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Scribe-Note (Jan16)

last edited by 13 years, 2 months ago

Entropy Definitions (Scribe: FONG Silas)

Key concepts from past lectures:

Let be i.i.d. binary random variables with Pr{ X = 1 } = p. Let T(k) be the type class containing sequences with k 1's, where k=1, 2, ..., n.

Then, the largest type class, i.e., the type class having the largest number of elements, is T(n/2) and |T(n/2)| = .

The type class whose individual sequences are the likeliest, is either T(0) or T(n) (with probability  or  each).

The likeliest type class. i.e., the type class with the highest probability, is T(np) and |T(np)| = .

where  denotes the number of 1's in  .

Problem set 2 question 1:

Let (X,Y) = {0,1}x{0,1} be a pair of random variables such that  is denoted by p(i,j), for (i,j) in {0,1}x{0,1}.

Let  be n i.i.d. random variables where each has the distribution P={p(i,j)}.

Define the jointly strong typical set   where  denotes .

Claim 1: If   ,  may not be inside .

Counter example: Suppose n=4, and  . Let  = 1111 and  = 1100. It can be easily checked that . However,  is not inside  because .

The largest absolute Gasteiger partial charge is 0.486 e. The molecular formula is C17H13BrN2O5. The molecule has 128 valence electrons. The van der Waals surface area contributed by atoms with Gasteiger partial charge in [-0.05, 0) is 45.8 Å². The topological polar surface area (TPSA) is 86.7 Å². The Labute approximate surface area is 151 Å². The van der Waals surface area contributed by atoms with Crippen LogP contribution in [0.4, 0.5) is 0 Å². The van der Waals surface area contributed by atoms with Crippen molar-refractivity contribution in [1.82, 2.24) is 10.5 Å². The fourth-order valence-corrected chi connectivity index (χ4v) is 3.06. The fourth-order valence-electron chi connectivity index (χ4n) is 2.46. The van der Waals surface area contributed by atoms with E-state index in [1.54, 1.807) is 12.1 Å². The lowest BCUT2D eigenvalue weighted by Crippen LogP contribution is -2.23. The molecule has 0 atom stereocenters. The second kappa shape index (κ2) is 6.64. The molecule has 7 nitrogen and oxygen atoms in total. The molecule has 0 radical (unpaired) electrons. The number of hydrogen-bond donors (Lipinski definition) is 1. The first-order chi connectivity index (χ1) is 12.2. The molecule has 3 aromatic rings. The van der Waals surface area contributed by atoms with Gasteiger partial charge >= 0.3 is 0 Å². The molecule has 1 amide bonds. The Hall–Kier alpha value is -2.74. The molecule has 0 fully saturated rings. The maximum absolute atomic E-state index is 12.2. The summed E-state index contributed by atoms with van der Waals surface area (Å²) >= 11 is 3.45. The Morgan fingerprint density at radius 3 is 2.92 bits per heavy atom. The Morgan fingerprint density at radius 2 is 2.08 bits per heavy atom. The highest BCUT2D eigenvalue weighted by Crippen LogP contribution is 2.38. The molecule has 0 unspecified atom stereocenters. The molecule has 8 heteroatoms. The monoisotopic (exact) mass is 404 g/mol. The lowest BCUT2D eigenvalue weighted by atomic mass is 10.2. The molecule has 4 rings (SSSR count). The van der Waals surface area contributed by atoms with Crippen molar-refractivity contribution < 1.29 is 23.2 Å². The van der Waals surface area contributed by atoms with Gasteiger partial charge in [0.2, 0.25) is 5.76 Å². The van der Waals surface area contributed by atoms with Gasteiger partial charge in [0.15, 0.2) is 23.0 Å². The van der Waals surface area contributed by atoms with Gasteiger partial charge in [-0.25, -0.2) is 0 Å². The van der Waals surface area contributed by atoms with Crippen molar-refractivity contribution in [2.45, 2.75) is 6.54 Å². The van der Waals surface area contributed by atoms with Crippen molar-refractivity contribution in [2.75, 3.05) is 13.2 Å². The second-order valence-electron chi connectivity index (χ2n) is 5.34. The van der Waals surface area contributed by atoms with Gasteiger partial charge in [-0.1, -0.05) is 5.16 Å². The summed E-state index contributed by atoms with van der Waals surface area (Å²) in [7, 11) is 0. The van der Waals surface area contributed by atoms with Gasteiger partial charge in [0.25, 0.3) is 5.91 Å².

Claim 2: If   ,

Proof: Note that X is a binomial random variable with .

If  ,    and .

Now,

.

Therefore,  .

Claim 3: For any c>0, n and sufficiently small >0, given , if  and , there exist  that are not inside .

Proof:

Suppose  . Let   and  be such that the first half of each string is all 1s, and the second half of each string is all 0s.

Note that for any n,  and . However,  is not in  because .

FACT 1:

where

The proof is similar to the computation of the size of the typical set of a single variable.

FACT 2:

Given any  , define . Then,  where .

Proof of FACT 2:

For each , there are approximately nPr{Y=1}=n(p(0,1)+p(1,1)) 1's and nPr{Y=0}=n(p(0,0)+p(1,0)) 0's.

There are about   such that  . Using Stirling's approximation gives us the desired result.

FACT 3:

where .

FACT 4:

The probability of observing a sequence  with type p(.) rather than the true type q(.)  where  (as observed in a previous class)